The Cover Section Editor: M. Therese Southgate, MD, Senior Contributing Editor.
Dated April 8, 1859, and barely 50 words in length, the letter from President Buchanan's Secretary of War would change the life of a young German-born American artist forever. Its bearer, read the letter from John B. Floyd, was to be given the “courtesy and kind attention of the commanders of such military posts as he may visit” in his capacity as an official artist accompanying the surveying party of Colonel Frederick Lander to the Nebraska Territory. Lander's mission was to repair and improve the existing road and to find a wagon route across the Rocky Mountains more passable than the Oregon Trail currently in use. Moreover, the mission was urgent: thousands of emigrants were streaming westward, still lured by the promise of gold or adventure or simply change; other thousands were straggling eastward after having found the land not as promising as hoped. In either direction the travelers needed food, water, firewood, forage for cattle, often in short to nonexistent supply, as well as a passable road and army protection.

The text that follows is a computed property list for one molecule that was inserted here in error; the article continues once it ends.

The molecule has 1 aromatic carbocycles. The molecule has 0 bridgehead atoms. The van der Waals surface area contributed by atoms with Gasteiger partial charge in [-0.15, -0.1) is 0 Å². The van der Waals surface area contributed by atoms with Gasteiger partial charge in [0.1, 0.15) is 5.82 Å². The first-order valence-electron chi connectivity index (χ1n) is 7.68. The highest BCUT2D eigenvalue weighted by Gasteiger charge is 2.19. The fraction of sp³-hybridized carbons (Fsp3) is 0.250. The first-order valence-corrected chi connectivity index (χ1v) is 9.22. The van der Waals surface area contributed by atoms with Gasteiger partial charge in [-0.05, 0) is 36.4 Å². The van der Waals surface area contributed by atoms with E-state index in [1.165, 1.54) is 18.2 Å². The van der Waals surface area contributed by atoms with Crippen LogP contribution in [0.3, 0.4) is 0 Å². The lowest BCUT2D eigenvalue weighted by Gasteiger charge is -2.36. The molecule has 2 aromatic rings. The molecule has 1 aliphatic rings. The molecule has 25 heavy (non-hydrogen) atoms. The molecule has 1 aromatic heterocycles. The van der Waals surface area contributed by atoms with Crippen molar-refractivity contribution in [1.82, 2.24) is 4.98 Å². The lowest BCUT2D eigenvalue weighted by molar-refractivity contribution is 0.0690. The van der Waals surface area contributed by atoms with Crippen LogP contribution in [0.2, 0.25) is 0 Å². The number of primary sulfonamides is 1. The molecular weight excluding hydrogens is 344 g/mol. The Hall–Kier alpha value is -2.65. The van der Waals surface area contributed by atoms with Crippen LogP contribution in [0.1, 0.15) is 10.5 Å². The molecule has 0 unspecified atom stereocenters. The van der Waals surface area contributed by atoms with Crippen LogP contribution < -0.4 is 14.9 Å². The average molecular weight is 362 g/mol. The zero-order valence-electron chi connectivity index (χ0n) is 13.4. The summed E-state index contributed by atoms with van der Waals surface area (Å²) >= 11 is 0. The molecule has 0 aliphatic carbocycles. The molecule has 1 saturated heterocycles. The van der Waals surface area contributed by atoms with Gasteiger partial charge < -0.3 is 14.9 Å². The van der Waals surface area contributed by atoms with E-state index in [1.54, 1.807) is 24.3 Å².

Southgate MT. The Rocky Mountains, Lander's Peak. JAMA. 2007;298(8):840. doi:10.1001/jama.298.8.840